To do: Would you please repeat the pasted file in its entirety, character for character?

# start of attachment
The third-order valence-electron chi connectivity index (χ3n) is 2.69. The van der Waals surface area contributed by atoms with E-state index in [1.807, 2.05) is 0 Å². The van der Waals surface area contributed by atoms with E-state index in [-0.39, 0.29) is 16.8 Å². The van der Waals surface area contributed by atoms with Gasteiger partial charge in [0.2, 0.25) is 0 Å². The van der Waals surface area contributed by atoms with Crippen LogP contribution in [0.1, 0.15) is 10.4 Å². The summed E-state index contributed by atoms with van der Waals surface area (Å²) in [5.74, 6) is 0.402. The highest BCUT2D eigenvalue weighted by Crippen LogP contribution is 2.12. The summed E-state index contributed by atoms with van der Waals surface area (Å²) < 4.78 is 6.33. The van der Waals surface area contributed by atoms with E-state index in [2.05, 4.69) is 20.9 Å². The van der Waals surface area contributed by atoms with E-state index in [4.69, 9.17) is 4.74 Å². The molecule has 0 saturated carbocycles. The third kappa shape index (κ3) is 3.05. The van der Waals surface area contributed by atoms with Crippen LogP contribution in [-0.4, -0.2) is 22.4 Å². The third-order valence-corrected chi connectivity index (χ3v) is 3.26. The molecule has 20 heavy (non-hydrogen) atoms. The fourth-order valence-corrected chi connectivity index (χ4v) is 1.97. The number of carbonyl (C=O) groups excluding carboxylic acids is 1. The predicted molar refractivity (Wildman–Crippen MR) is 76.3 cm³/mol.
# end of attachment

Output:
The third-order valence-electron chi connectivity index (χ3n) is 2.69. The van der Waals surface area contributed by atoms with E-state index in [1.807, 2.05) is 0 Å². The van der Waals surface area contributed by atoms with E-state index in [-0.39, 0.29) is 16.8 Å². The van der Waals surface area contributed by atoms with Gasteiger partial charge in [0.2, 0.25) is 0 Å². The van der Waals surface area contributed by atoms with Crippen LogP contribution in [0.1, 0.15) is 10.4 Å². The summed E-state index contributed by atoms with van der Waals surface area (Å²) in [5.74, 6) is 0.402. The highest BCUT2D eigenvalue weighted by Crippen LogP contribution is 2.12. The summed E-state index contributed by atoms with van der Waals surface area (Å²) < 4.78 is 6.33. The van der Waals surface area contributed by atoms with E-state index in [2.05, 4.69) is 20.9 Å². The van der Waals surface area contributed by atoms with E-state index in [4.69, 9.17) is 4.74 Å². The molecule has 0 saturated carbocycles. The third kappa shape index (κ3) is 3.05. The van der Waals surface area contributed by atoms with Crippen LogP contribution in [-0.4, -0.2) is 22.4 Å². The third-order valence-corrected chi connectivity index (χ3v) is 3.26. The molecule has 20 heavy (non-hydrogen) atoms. The fourth-order valence-corrected chi connectivity index (χ4v) is 1.97. The number of carbonyl (C=O) groups excluding carboxylic acids is 1. The predicted molar refractivity (Wildman–Crippen MR) is 76.3 cm³/mol.